Out of The Darkness and into Christmas lights

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The Darknes

53 Degrees, Preston

The Darkness are in most danger of failing in the moments when they take themselves too seriously.

Justin Hawkins of The Darkness

Justin Hawkins of The Darkness

The brilliant schlock rock of their debut, Permission to Land, was gloriously over the top and both revered and parodied the stadium gods they grew up with.

But then it all got too serious. Second album, A One Way Ticket to Hell and Back, turned out to be just that, with Justin Hawkins checking into rehab, then the band disintegrating into two camps.

But, as both projects failed to deliver, this reunion seemed inevitable.

The big budgets have gone, so Justin no longer arrives onstage riding giant comedy breasts. But the parody – and the Spandex – is still there, although you wonder if they are still fully aware of it.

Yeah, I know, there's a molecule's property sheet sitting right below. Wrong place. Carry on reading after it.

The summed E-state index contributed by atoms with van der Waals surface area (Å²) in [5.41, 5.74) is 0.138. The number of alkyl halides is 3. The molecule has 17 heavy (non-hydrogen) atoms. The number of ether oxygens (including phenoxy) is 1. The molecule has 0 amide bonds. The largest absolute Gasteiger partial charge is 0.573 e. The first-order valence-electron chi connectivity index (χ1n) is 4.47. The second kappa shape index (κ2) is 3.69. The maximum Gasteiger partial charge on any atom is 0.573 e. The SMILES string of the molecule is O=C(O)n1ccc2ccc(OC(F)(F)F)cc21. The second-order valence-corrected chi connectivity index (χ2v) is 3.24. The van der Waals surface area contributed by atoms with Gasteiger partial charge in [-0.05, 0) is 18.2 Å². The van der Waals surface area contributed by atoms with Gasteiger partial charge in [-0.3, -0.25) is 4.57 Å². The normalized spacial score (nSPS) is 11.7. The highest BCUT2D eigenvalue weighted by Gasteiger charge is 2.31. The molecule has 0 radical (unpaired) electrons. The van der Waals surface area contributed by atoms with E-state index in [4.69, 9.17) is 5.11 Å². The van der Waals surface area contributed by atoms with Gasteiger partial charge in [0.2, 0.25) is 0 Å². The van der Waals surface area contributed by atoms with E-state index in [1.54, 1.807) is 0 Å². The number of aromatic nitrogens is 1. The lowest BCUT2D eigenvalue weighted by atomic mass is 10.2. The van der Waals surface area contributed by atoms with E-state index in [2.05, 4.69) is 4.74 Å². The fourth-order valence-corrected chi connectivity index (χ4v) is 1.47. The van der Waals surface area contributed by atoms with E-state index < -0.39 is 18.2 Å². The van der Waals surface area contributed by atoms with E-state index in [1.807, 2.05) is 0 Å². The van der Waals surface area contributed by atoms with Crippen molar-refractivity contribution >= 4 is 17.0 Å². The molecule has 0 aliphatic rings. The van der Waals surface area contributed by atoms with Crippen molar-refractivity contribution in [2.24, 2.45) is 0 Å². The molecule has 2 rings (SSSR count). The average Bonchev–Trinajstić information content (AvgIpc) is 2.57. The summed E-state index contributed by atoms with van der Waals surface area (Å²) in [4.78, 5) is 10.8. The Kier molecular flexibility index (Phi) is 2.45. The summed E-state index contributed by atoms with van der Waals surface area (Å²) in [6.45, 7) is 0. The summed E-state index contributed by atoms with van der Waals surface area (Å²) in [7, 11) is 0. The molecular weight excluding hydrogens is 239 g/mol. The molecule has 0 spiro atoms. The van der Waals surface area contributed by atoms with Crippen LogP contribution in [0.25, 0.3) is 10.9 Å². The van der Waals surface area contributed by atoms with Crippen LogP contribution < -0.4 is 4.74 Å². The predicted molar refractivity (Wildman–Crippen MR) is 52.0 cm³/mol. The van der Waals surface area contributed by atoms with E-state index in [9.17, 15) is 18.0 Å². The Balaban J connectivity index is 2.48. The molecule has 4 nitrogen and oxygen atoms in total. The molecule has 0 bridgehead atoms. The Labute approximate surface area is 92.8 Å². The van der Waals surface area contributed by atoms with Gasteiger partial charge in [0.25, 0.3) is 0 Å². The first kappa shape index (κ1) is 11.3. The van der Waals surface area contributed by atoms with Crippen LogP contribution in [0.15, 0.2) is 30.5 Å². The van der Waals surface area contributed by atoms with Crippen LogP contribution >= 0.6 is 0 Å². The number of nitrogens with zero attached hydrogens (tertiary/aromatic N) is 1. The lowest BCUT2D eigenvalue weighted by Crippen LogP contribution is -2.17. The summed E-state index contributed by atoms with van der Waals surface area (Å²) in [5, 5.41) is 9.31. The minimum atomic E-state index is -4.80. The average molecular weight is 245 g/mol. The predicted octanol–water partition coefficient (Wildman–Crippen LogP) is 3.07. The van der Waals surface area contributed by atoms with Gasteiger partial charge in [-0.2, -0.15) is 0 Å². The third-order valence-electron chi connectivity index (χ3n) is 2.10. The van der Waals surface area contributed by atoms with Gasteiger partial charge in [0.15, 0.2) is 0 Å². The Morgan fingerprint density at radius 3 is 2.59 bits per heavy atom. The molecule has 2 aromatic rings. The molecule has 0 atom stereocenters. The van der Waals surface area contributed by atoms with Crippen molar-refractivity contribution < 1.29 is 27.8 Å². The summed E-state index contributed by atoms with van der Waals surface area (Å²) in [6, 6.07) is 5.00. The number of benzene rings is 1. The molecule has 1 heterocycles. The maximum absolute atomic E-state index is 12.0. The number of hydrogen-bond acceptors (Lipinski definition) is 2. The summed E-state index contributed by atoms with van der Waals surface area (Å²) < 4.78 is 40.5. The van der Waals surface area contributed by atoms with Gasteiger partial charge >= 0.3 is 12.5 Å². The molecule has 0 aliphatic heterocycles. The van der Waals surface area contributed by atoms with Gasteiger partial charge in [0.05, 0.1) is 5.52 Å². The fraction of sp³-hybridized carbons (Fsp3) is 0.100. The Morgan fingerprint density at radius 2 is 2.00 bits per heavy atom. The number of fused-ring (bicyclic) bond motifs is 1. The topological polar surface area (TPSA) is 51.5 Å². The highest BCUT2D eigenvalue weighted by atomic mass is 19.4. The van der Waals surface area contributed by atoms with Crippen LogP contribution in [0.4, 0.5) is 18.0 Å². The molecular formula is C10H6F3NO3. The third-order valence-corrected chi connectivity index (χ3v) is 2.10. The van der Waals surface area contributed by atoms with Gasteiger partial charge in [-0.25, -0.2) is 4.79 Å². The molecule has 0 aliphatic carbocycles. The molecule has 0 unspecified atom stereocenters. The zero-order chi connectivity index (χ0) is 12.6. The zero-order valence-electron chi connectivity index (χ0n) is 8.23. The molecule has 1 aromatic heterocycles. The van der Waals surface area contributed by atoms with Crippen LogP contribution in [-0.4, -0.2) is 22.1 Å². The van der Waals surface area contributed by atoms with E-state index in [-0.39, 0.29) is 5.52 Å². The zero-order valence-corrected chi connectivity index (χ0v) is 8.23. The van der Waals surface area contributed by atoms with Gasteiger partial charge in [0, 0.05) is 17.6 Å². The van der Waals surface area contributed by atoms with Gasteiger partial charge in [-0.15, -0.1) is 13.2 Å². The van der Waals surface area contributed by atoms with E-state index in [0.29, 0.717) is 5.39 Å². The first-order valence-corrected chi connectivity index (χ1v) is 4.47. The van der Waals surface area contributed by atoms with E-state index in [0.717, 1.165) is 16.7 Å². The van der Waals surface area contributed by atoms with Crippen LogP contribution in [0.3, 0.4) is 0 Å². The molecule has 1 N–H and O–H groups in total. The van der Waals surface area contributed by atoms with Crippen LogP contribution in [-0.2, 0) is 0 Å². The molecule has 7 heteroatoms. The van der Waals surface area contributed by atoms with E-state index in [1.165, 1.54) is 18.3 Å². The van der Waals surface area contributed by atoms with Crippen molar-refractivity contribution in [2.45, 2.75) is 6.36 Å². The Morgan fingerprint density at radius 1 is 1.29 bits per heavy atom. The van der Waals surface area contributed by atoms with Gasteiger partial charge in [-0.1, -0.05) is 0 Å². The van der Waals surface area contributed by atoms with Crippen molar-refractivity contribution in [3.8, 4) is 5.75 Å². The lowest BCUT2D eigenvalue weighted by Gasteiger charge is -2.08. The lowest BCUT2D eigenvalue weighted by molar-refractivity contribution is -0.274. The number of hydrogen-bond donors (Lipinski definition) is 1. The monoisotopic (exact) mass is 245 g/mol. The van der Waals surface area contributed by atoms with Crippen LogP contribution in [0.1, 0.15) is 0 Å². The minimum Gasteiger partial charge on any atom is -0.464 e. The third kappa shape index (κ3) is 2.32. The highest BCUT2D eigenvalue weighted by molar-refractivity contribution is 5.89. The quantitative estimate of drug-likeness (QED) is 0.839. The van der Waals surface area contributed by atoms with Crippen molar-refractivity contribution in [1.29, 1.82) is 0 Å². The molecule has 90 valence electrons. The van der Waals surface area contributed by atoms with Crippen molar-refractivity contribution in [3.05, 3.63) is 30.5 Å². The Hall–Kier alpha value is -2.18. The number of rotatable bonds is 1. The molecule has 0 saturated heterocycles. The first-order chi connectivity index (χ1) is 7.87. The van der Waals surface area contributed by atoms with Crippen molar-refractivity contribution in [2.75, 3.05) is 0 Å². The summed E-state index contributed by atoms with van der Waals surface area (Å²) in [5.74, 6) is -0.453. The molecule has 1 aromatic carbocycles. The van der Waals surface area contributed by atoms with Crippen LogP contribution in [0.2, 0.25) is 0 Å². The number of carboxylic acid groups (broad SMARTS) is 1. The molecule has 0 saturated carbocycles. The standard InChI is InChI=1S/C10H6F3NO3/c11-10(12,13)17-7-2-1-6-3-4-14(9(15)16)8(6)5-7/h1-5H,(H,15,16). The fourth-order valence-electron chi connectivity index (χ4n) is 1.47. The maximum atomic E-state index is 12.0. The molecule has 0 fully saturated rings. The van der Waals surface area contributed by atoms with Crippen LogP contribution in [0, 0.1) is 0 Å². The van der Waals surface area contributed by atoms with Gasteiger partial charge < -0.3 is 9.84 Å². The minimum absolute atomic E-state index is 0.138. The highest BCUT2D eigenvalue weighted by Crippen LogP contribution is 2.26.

They clearly want fans to love their new album, Hot Cakes, so they split the show in two, announcing up front that the first half will be “all from the new album”.

New songs are politely received – and the best moment is their glammed up cover of Radiohead’s Street Spirit, all squealing guitars and aching falsetto vocals.

But, while the infectious riffing remains, the tongue-in-cheek attitude has dimmed.

The second album gets the briefest of nods, with the title track closing the first half, But the second half is all Permission to Land and this is where they take flight.

Arms wave, girls scream, the band leap atop the drum riser in glorious rock poses and all is right with the world again.

As they encore with the world’s cheekiest Christmas single, it’s clear that the Darkness is a gift that keeps on giving. But only when they don’t think about it too hard.